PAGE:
Good magazine reporting comes in many different forms. In this issue, those forms have a common thread – to fulfill our promise of exploring the multi-faceted character of the city for our readers. As anyone who has travelled by canoe down the Rio Grande or hiked through the Rocky Mountains knows, exploring can be a thrilling experience. As our writers know, it can also be tedious, frustrating, amusing, fascinating and – sometimes – frightening.
In making her choices for the cover story on eight knockout rooms, interior designer June Baker began by surveyingher colleagues in the profession. “The ground rules I laid out were simple,” she reports. “We wanted to spotlight homes which were personal creations, reflecting the tastes and the work of the residents. By showing what other Dallasites have done with their own homes, we hope to give a morale boost to the reader who’s been thinking about fixing up the kitchen or re-doing the den.” June’s first compilation of homes contained 52 suggestions; these were narrowed down over a three-week period to 21. At that point the going got a little tough. “Two or three people agreed who later had to back down on the advice of insurance agents or attorneys; they didn’t think it prudent to advertise their art collections and rare furnishings to the world.” The selection process whittled down the list to our final selection of eight homes, which we think reflects an appealing diversity of tastes, moods and purposes.
A not-so-appealing mood was discovered by associate editor Robert Finklea in his exploration of the meanest bars in Dallas. Finklea came up with the notion that we widen our horizons: instead of bringing you only the best of Dallas, he thought we should, for once, bring you the worst. Once he started out on his new assignment, he began to have doubts. “You feel a certain apprehension when you lock your car doors and head for the door of one of these places. In my 10 years on the police beat (for the Dallas News) I’ve been shot at twice, nearly smashed on the head by falling debris, from a burning house, punched by an irate hoodlum, threatened by none other than Stanley (The Creeper) Cook, spat upon, urinated upon, slapped by an angry prostitute, and generally made to feel that I should apply for early retirement.” Besides spending hours meticulously poring over “beef sheets” and comparing notes with police officers, Finklea visited each of our nominated establishments personally. He emerged from his research unscathed, but with a word of warning: “If any of our readers think we’re kidding, tell them not to test us. If anyone wants to try, he should take along a buddy – somebody who can help in his get-away or notify next of kin.”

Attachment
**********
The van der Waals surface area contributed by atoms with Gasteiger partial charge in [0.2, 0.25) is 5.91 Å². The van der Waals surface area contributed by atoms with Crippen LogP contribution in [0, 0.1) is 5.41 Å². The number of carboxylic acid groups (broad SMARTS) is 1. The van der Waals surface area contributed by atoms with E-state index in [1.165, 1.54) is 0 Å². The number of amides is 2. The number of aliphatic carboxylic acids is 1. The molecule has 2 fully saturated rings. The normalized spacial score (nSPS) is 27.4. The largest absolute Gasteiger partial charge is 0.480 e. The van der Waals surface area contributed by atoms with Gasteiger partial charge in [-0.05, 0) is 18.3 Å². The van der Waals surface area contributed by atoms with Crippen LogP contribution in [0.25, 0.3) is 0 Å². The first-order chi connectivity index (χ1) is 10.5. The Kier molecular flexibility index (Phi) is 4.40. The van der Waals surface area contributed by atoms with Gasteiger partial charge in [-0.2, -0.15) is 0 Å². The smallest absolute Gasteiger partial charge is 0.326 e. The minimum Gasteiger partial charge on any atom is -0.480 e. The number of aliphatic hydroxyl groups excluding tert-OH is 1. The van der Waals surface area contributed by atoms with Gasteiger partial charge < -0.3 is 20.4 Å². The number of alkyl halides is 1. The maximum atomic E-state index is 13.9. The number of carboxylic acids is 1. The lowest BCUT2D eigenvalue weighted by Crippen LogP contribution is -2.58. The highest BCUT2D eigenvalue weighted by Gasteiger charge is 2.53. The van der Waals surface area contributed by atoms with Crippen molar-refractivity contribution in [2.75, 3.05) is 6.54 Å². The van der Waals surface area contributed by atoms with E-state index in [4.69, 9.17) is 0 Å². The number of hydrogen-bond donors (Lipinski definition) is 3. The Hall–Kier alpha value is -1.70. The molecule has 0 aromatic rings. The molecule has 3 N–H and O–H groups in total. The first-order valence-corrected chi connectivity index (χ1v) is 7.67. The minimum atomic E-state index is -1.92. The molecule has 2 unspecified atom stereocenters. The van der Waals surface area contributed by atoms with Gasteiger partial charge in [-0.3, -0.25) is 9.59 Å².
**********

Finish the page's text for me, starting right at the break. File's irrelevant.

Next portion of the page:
Associate publisher Susan Hoffman and her husband, Robert, showed considerably more common sense in their suggestion; they had decided some time ago that the magazine centers its restaurant coverage too much on the finer elements of Dallas dining. “I’ve peeked inside the Pyramid Room once since I’ve lived here,” Susan says, “and I’ve never visited half the exclusive restaurants recommended in our dining guide.” Susan and Robert determined that it was time to rank the restaurants where average folks regularly dine. All in all, the Hoffmans ate dinner at 43 restaurants and cafeterias (!) before selecting the best in four categories. “Two of the chains, Wyatt’s and Fred’s, served food that was unpalatable; however, for consistently well prepared food and good service, you can’t beat chains such as Steak & Ale and El Chico.” Even so, I think the Dallas Restaurant Association should award a special medal to a couple who would consume so many similar meals in so short a space of time.
But it’s all a part of our job, to fulfill a promise we made to bring you the “other” Dallas which you may never have the time (or, in the case of the bars, the inclination) to experience personally. We hope you enjoy reading about it as much as we enjoy writing about it.